• 2013-2014 School Year – at least 5 years of age on November 1, 2013.
• 2014-2015 School Year - at least 5 years of age on October 1, 2013.
• 2015-2016 School Year - at least 5 years of age on September 1, 2013.
Inspired by Sarah Weeks’s book Pie, these young cooks are building a lattice crust with some help from their mom. Kids love to eat. And kids want to help create the food they eat. Plenty of practical kitchen skills can be learned and practiced when you share kitchen duties with the kids. Have a satisfying time in the kitchen by meeting children’s interests where they already have skills and then extending just a little bit. A three year old is often content to dump some dry ingredients into a mixing bowl whereas a seven year old is likely able to interpret meaning from a recipe, measure ingredients with scoops and scale, prepare a salad, and prepare many elements of a meal to be proud of. Of course, it's best to hold onto potentially hazardous kitchen tasks involving high heat and knife skills until children are ready.
Your library has lots of cookbooks for children and their adults to use together. Some popular favorites include the Green Eggs and Ham Cookbook, the Little House Cookbook, the Around the World Cookbook, and Vegan Lunch Box among many others. Chop Chop is an excellent magazine about cooking for kids and families. Share kitchen tasks with the kids for memorable times in the kitchen and an even more delicious dinner.
Cooking with Kids
As for many families, our family computer has become a center for listening to music. It can be difficult not to be distracted by the screen when it's time for an impromptu dance party. I like to turn the screen off or, for a more festive effect, drape a tapestry over the screen. Dance parties with kids work better when the music is heard, not seen.
It's always a good time for a dance party! Moving with music as a family is a stress buster and a brain boost at the same time. While I don't actually know that dancing with your kids in the living room boosts brain power, I do know that you can connect your child to music that's important to you - like your favorite dad rock on Freegal - and beat the winter blahs. When you and your kids are dancing to music together, you're enjoying music, movement, and each other's company.
“You're Never Too Old, Too Wacky, Too Wild, to pick up a book and read to a child.” ~ Dr. Seuss
Reading with our children is something we know that we should do to help them become great readers. But it’s not always evident how best to go about it. As parents we often hear the message to read to our babies but if we are new to parenting, we might wonder what reading to a baby should look like and what benefit it is to the child or the parent. Over the next few weeks, I want to give a few tips for reading to young children, especially the things that helped me as a new parent. This will be a series of posts on six pre-reading skills children need to develop with some tips on how to practice each skill at home with babies, toddlers, and preschoolers.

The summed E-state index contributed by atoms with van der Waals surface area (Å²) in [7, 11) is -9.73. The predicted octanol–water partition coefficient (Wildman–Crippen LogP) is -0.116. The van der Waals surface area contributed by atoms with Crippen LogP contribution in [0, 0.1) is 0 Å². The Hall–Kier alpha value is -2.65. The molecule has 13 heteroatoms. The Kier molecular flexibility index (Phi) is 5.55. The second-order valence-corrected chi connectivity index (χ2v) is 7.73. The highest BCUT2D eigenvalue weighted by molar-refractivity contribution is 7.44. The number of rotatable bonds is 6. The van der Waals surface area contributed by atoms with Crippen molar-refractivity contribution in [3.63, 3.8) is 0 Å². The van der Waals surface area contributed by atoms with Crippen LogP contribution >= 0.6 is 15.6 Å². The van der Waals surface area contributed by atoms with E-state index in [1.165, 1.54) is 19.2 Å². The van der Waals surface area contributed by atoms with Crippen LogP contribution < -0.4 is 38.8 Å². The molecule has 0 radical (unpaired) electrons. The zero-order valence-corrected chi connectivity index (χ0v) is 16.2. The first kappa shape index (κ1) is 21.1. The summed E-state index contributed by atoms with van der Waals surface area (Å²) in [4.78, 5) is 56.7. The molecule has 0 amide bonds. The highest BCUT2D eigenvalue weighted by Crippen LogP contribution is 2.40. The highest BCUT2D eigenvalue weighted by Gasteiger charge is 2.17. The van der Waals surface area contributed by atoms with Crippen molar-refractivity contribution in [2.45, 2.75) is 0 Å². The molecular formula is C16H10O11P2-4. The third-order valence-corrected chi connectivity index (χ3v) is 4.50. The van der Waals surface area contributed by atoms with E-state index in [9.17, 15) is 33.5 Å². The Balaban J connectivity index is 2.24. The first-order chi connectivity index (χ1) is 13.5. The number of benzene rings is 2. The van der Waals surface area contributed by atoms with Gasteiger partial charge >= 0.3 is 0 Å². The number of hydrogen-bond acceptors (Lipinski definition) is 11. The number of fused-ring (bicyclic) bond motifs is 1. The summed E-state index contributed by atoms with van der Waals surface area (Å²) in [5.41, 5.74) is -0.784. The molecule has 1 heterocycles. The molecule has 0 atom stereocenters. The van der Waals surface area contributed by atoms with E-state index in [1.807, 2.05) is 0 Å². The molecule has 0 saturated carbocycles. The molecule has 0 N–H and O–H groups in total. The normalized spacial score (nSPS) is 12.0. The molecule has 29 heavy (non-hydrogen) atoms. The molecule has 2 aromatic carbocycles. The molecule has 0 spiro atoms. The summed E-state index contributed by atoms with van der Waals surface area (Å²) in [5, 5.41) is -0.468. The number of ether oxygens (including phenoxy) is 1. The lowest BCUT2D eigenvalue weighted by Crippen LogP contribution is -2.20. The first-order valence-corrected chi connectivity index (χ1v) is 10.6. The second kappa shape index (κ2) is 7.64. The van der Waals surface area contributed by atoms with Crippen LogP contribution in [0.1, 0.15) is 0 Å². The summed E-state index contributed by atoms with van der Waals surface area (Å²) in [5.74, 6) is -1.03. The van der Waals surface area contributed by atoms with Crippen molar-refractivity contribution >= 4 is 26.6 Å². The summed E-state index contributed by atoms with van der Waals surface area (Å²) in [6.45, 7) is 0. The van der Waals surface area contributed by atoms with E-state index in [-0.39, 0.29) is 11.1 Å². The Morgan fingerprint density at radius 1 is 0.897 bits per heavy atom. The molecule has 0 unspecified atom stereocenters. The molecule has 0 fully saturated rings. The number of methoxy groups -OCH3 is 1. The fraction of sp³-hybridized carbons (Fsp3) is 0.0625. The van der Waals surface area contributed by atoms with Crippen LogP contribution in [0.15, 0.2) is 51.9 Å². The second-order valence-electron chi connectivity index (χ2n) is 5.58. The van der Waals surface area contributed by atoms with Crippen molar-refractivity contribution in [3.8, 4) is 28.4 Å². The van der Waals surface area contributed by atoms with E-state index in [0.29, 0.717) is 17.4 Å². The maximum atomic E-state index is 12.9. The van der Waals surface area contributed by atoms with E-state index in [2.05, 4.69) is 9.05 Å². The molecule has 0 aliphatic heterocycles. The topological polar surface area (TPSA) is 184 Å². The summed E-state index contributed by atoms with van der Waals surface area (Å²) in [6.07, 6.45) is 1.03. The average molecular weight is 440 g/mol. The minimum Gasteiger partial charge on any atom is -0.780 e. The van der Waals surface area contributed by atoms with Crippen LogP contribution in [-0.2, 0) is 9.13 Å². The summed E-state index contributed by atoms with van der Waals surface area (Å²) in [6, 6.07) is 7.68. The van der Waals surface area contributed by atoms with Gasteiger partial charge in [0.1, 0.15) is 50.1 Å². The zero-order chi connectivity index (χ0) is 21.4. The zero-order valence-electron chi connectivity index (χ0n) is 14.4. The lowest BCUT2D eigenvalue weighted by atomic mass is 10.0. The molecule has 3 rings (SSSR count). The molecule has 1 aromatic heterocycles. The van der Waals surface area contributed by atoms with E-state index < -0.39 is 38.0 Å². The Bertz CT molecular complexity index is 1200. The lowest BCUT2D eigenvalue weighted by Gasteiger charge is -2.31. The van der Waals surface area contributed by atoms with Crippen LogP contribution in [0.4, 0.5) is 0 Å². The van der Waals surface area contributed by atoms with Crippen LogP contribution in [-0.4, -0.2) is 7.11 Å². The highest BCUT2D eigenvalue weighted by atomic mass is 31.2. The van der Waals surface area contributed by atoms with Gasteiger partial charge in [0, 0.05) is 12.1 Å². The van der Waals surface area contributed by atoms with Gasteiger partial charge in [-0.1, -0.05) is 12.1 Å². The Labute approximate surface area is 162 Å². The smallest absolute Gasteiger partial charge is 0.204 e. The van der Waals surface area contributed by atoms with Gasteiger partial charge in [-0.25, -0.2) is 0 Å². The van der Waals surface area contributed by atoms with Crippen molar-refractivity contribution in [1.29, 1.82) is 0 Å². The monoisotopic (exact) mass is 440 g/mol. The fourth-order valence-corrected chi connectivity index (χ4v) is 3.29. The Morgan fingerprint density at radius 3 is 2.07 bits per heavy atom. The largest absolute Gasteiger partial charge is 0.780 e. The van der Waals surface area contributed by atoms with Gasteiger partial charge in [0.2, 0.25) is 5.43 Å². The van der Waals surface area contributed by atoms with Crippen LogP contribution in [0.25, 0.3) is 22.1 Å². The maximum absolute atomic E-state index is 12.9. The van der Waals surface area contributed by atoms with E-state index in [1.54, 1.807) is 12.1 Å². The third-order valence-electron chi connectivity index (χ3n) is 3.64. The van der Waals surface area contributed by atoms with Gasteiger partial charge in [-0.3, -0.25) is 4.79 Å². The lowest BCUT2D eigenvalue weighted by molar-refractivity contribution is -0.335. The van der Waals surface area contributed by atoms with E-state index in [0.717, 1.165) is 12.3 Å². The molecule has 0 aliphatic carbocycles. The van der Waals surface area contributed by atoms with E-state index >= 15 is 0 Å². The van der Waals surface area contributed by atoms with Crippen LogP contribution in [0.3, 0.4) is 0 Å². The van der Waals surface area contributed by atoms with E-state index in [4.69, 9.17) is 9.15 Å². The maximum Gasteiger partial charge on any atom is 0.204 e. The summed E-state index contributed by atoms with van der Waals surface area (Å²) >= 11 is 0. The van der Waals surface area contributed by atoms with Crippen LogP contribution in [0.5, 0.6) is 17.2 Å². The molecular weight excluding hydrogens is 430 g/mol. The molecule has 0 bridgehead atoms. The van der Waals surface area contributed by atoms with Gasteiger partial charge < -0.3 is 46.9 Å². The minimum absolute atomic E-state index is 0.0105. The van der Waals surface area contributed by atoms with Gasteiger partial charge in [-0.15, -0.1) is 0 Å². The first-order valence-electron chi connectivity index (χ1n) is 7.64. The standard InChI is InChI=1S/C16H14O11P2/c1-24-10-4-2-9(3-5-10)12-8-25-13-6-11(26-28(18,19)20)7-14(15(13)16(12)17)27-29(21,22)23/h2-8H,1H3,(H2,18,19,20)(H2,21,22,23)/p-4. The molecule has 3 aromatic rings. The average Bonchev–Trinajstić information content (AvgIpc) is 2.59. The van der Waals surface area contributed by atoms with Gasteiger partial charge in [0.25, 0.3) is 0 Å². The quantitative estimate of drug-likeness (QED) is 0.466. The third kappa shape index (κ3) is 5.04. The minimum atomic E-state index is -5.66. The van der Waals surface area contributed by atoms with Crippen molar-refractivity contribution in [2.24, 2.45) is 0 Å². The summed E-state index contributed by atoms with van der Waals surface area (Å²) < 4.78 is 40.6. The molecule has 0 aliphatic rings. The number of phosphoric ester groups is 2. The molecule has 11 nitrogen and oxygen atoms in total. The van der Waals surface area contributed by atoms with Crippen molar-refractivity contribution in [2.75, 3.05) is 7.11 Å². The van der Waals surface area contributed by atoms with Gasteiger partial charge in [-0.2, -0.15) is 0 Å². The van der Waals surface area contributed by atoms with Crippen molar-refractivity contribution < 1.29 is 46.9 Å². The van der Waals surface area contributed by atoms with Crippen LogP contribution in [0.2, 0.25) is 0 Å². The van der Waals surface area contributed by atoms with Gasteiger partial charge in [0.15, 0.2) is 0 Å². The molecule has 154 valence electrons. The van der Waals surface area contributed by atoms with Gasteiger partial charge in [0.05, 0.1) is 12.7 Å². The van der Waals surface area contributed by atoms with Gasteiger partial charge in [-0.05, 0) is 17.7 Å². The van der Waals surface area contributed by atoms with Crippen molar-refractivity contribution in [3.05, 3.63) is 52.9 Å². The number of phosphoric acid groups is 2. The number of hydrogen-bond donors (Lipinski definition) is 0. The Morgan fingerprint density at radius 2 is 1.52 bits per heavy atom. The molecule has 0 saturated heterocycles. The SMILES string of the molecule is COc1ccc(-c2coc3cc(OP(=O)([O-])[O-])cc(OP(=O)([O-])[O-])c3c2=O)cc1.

Our strategic priority is “Creating Young Readers” at KPL and we want parents and caregivers to have the tools they need to be their child’s first and best teacher! Stay tuned for more early literacy resources from our library staff!
Pre-Reading Skills are our Priority
Last year I planned a trip to Ecuador.
In researching for the trip, I used many library resources. I studied Spanish through the help of the Pimsleur Method, an excellent process for learning a language. (Carve out 30 minutes a day to ‘escuchar y repetir’ – listen and repeat – perhaps during your daily commute. After several days, you have the beginnings of a new language under your belt!) I also checked out a few Spanish language instruction books, so I could begin to recognize the words I was learning to say. MeLCat came through, for me. When I was ready to move on to a different Pimsleur level, I requested my next set of CDs via interlibrary-loan through MeLCat.
I watched movies about South America or set in Ecuador and practiced listening to Spanish, while viewing the gorgeous scenery. I devoured books about the Galapagos Islands. The Friends of the Library bookstore was my friend, too. There I purchased a gently-used Frommers Guide to South America, at a bargain basement price.
I also gathered information about the people and culture of Ecuador through the CultureGrams online database. (Note: anyone with a KPL library card may access this from home. Please ask at the Reference Desk, 553-7801, for more information.)
Using the Value Calculator, I figure the library saved me around $200 for this process alone. What trip would you like to plan? How can KPL help you save while you research your next travel experience?
The Galapagos: exploring Darwin's tapestry